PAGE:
Newscast for Wednesday, December 05, 2012
- Year: 2012
- Length: 29:12 minutes (26.73 MB)
- Format: MP3 Mono 44kHz 128Kbps (CBR)
The National Defense Authorization Act is headed to the conference stage this week, after passing the Senate 98 to zero Tuesday night. The bill, which President Obama has already threatened to veto, includes a provision that blocks the transfer of detainees out of Guantanamo. Other amendments would reveal which private defense contractors have legal immunity for their crimes and impose more economic sanctions on Iran. Additionally, Senators who fought for several years to include an amendment that provides abortion care for servicemembers and military families are concerned it will get stripped out in negotiations with the Republican-controlled House of Representatives. On Capitol Hill, FSRN’s Alice Ollstein has more.
In Canada, reproductive rights groups are continuing to call on the Minister for the Status of Women to resign. This follows her vote in favor of an anti-abortion measure. While abortion has been decriminalized in the country for nearly 25 years, the motion debated in parliament last fall sought to re-open the debate on the legal status of the fetus. FSRN’s Aaron Lakoff has the story from Montreal.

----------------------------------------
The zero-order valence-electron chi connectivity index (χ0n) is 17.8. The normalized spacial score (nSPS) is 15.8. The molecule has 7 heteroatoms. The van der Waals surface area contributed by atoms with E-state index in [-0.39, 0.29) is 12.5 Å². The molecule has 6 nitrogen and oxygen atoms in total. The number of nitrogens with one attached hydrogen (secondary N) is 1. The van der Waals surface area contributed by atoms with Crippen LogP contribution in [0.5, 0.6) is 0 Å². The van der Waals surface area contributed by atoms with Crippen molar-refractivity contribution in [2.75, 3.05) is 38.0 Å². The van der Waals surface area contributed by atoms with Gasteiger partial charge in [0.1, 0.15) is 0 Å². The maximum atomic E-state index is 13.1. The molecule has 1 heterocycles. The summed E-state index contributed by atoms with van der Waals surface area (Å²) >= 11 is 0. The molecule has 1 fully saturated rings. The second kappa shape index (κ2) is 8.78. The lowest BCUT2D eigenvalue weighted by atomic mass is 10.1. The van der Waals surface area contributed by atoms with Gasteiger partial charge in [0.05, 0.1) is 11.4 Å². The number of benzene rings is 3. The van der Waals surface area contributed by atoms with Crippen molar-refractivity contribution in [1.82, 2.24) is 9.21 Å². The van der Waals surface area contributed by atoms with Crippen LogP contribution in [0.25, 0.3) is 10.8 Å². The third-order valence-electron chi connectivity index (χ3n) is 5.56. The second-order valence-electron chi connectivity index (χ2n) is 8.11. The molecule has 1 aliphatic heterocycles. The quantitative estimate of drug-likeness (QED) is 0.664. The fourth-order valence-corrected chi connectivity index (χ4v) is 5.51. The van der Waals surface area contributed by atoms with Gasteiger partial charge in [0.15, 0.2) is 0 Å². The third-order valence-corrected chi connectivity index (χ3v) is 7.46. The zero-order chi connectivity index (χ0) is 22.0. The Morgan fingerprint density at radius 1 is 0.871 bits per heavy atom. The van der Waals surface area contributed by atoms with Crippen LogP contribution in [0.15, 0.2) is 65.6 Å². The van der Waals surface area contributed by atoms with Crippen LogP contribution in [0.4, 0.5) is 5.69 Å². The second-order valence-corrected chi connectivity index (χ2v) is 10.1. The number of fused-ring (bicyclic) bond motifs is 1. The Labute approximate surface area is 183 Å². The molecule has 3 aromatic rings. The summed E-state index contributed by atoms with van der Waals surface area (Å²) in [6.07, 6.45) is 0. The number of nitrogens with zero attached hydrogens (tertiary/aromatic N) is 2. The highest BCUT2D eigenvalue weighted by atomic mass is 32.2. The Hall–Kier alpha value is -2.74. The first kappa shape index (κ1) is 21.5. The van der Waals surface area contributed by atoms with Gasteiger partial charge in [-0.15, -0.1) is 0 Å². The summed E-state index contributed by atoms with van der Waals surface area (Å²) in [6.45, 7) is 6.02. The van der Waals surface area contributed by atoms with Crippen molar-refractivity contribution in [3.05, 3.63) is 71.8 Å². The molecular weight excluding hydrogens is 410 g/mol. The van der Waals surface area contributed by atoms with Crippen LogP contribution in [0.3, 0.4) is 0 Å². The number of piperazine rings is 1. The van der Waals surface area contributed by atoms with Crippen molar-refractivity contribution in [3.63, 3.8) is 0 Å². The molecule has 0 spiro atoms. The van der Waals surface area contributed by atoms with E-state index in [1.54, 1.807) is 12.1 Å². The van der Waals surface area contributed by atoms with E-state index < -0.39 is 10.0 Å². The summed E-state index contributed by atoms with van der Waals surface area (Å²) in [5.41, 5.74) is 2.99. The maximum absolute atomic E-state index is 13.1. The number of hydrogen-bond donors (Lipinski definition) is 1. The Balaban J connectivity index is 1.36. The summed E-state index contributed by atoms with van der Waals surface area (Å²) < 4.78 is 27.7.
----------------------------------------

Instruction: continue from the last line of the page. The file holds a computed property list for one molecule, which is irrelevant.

In the Qatari capital, Doha, climate change talks continue with delegates still arguing over the fundamentals. Many richer countries - the world’s main polluters - are still strongly resisting setting legally binding emissions targets and financing poorer nations most affected by climate change. But there has been some progress. The UK government announced about $3 billion in climate aid - the first G7 country to make such a commitment. For more we spoke with Cameron Fenton, National Director of the Canadian Youth Climate Coalition. He’s in Doha attending the conference.
In New York today, activists opposed to the police department’s controversial Stop and Frisk policy will be in court. They’re facing charges of disorderly conduct during a demonstration protesting the practice. This follows a recent acquittal and the dropping of charges against other activists, and a public opinion poll showing more than half of all New Yorkers oppose Stop and Frisk. But residents didn’t always feel this way. As FSRN’s Jaisal Noor reports, it took a long campaign from activists to help shift public opinion.
In California, the Sheriff of Alameda County is pushing ahead with his plans to purchase a four pound, unmanned aerial system, despite local opposition. Sheriff Greg Ahern says that the drone, which would have live video downlink, will be used in emergencies. But the move has alarmed civil liberties advocates concerned about unrestricted surveillance of civilians. From Oakland, FSRN’s George Lavender reports.